According to conventional medical wisdom, menopause-related hot flashes fade away after six to 24 months. Not so, says a new study of women going through menopause. Hot flashes last, on average, for about seven years and may go on for 11 years or more.
The hormonal roller coaster that comes with the end of a woman’s childbearing years can trigger a range of symptoms. Up to 80% of women going through menopause experience hot flashes. Hot flashes, also known as vasomotor symptoms, are often described as a sudden sensation of heat in the chest, face, and head followed by flushing, perspiration, and sometimes chills. When a hot flash occurs during sleep, it can be accompanied by a drenching sweat. Such night sweats make it difficult to get a good night’s rest.
The new estimates of the duration of these symptoms come from the Study of Women’s Health Across the Nation (SWAN), a long-term study of women of different races and ethnicities who are in the menopausal transition. They were published last week in JAMA Internal Medicine.
“The data from this study confirm what many women already know firsthand. Hot flashes can go on for years and take a toll on a woman’s health and well-being,” says Dr. JoAnn Manson, professor of women’s health at Harvard Medical School and professor of epidemiology at Harvard School of Public Health.
The SWAN researchers found that some women are more likely to deal with long-term hot flashes than others. Women who had their first hot flashes before their menstrual periods ended had hot flashes for an average of nine to 10 years. When hot flashes didn’t start until after the last menstrual period, the average duration was only about three and a half years. But even on the short end of the spectrum, that’s a long time to deal with hot flashes.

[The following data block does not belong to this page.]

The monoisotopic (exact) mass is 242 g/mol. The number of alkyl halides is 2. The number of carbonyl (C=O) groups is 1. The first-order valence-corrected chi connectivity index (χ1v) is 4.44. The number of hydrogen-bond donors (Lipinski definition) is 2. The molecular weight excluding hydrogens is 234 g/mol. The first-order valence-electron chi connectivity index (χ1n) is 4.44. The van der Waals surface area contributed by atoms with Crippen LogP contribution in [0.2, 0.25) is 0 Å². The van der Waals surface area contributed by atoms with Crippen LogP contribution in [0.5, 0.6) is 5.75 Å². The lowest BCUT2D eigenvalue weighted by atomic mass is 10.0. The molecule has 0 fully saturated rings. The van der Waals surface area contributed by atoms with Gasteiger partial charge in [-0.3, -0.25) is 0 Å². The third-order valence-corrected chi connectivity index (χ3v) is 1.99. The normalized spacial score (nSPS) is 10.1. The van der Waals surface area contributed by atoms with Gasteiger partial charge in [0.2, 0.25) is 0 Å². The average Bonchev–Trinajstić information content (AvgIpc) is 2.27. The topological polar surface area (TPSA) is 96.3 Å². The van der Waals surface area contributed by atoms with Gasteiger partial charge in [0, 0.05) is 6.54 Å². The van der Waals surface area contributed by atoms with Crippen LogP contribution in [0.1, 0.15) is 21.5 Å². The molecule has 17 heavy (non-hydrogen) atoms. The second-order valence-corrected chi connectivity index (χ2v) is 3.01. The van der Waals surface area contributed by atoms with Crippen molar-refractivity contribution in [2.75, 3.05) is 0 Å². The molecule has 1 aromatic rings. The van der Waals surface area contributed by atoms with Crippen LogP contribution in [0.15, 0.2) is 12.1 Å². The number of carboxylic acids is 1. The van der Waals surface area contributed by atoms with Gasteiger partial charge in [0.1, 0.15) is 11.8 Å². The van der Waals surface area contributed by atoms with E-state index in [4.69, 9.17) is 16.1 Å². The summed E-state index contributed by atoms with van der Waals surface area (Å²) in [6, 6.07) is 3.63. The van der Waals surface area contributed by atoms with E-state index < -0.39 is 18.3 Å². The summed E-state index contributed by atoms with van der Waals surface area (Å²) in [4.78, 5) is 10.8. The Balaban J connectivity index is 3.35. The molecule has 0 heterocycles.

Women in the SWAN study who experienced hot flashes for a longer time tended to be current or former smokers, overweight, stressed, depressed, or anxious. Ethnicity also played a role. African American women reported the longest duration of hot flashes (averaging more than 11 years), while Japanese and Chinese women had hot flashes for about half that time.
The “reality check” the SWAN study provides on hot flashes should encourage women to seek solutions. If hot flashes are really bothering you, don’t put up with them. Talk with your doctor about treatment options.
One of the most common treatments is estrogen-based hormone therapy, though it comes with several downsides. “While hormone therapy is very effective at relieving hot flashes, longer-term treatment carries an increased risk for breast cancer, and women at older ages have higher risks of stroke, blood clots, and other health problems. So it’s important that women explore a full range of treatment options — especially women likely to have persistent hot flashes,” advises Dr. Manson.
Several non-hormonal medications can also provide relief from hot flashes. These include some types of antidepressants, some drugs commonly prescribed for nerve pain, and some high blood pressure medications. As with any medication, it’s best to opt for the lowest dose that effectively relieves your symptoms, and to take it for the shortest amount of time possible.
For some women, self-help measures can help ease hot flashes. These include deep-breathing exercises when a hot flash starts; dressing in layers; lowering the thermostat; staying away from caffeine, alcohol, hot beverages, and spicy foods; stress reduction techniques like meditation and mindfulness; and doing your best to stay cool in general.
A free mobile app called MenoPro, recently developed by Dr. Manson and her colleagues at the North American Menopause Society, helps women understand their treatment options and work with their healthcare providers to find the best approach for them. The app is currently available for iPhones and iPads. More information is available at the North American Menopause Society website.